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Scale of waste of Scotland’s empty homes laid bare

Event to look at empty homes in Scotland 

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The huge financial waste of Scotland’s 34,000 long-term empty homes has been exposed by a body tasked with bringing them back into use. 

The Scottish Empty Homes Partnership (SEHP) calculates that the owners of the country’s 34,000 empty homes are losing out on an average of £7,500 a year or a total of £255 million. The losses come from a combination of rent that could have been charged and the bills for council tax, insurance and security that still have to be paid on empty buildings.

Meanwhile local economies are missing out on almost half a billion pounds because the homes lie empty with no-one in them to spend in their locality. On average each household contributes £13,000 of value to their local community which the SEHP says could be creating and sustaining livelihoods.

The SEHP holds its annual conference at the Macdonald Holyrood Hotel Edinburgh today, (Tuesday 15 November) bringing together empty homes officers and other housing professionals to share success stories and tackle the latest challenges. 

Run by housing and homelessness charity Shelter Scotland and funded by the Scottish Government, the SEHP says that owners are missing out if they don’t make the most of their assets which also have the potential to play a role in housing people badly in need of affordable homes. It also wants more local councils to recognise the value to the economy of tackling empty homes.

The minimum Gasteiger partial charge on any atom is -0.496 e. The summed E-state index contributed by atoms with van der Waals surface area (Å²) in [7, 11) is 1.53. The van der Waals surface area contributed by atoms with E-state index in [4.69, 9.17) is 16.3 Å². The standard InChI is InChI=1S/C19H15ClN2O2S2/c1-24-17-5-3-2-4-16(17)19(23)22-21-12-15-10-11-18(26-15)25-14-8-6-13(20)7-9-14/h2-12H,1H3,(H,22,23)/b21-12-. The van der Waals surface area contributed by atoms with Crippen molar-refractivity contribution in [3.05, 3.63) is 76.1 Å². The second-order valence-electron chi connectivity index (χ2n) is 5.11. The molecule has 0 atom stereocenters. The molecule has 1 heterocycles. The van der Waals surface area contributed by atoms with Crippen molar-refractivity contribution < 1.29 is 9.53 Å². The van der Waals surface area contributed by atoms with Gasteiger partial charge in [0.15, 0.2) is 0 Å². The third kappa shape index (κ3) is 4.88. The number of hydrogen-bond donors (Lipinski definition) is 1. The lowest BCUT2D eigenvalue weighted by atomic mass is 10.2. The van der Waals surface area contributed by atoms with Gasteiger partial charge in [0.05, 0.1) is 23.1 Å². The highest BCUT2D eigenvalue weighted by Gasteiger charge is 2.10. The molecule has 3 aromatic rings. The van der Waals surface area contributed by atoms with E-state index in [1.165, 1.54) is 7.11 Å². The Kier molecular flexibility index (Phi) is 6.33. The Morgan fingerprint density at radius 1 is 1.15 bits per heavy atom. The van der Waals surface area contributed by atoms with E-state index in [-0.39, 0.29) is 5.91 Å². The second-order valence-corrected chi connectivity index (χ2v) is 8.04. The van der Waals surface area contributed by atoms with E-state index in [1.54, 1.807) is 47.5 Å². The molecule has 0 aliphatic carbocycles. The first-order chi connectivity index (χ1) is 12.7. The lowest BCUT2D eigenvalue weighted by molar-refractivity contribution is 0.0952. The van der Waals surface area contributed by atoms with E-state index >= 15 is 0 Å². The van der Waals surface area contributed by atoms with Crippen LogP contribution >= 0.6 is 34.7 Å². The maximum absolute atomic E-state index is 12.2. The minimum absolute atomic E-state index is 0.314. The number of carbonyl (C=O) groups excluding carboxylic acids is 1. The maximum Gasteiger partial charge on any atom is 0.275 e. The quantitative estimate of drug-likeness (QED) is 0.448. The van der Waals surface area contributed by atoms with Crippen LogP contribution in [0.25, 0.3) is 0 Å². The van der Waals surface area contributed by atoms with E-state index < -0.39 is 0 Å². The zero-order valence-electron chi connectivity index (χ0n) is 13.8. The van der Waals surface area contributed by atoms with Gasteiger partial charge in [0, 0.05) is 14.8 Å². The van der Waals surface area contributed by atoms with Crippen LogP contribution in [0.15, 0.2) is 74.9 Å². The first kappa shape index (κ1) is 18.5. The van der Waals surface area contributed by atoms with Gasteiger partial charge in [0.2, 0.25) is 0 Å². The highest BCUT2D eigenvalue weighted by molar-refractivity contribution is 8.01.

Kristen Hubert, Scottish Empty Homes Partnership National Manager, said:

“It doesn’t make sense for people to leave a property sitting empty when it could be bringing in money for them and providing a home for someone who needs one.

“I hope these figures encourage people with an empty property to get in touch with us or an empty homes officer at their local council to get advice on how to bring it back into use.

“There is a lot of help available to make it possible for people to overcome obstacles that stand in the way of moving back into a property, letting it out or selling it.”

Since the creation of the SEHP in 2010 it has helped to bring more than 2,066 homes back into use. A change to the rules on council tax mean discounts can be abolished and local authorities are now able to charge up to 200% on a property which has been allowed to lie empty long term. This means £5 million has been generated in extra council tax to fund local services. 

Speaking at the conference will be ex-Buzzcocks drummer turned professional photographer, John Maher, who has exhibited photographs of abandoned crofts on Harris, and Scottish Government Minister for Local Government and Housing Kevin Stewart MSP.

Kevin Stewart MSP, Scottish Government Housing Minister, said:

“Empty homes are a blight on both urban and rural communities which is why the Scottish Government supports the work of the Scottish Empty Homes Partnership to deliver real results on the ground.

“The Scottish Government has provided dedicated funding to tackle empty homes, including the £4.5 million Empty Homes Loan Fund and the £4 million Town Centre Empty Homes Fund. The new £25 million Rural Housing Fund and £5 million Islands Housing Fund were launched this year, and we are seeing significant interest from empty homes projects across rural Scotland.

“To add to this range of tools available to tackle this issue, we are committed to bringing forward provisions for Compulsory Sales Orders as part of the on-going programme of land reform measures.”

The conference will also include the Howdens Scottish Empty Homes Awards which recognises those individuals and groups that have had significant achievements.

The SEHP runs a free national helpline for members of the public to report empty homes and for owners to seek help in renovating their properties. Advice is also available about local financial incentives – available in over 20 local authority areas – to bring empty homes back into use.

Members of the public and owners of empty homes can contact 0344 515 1941 or emptyhomes@shelter.org.uk for advice.

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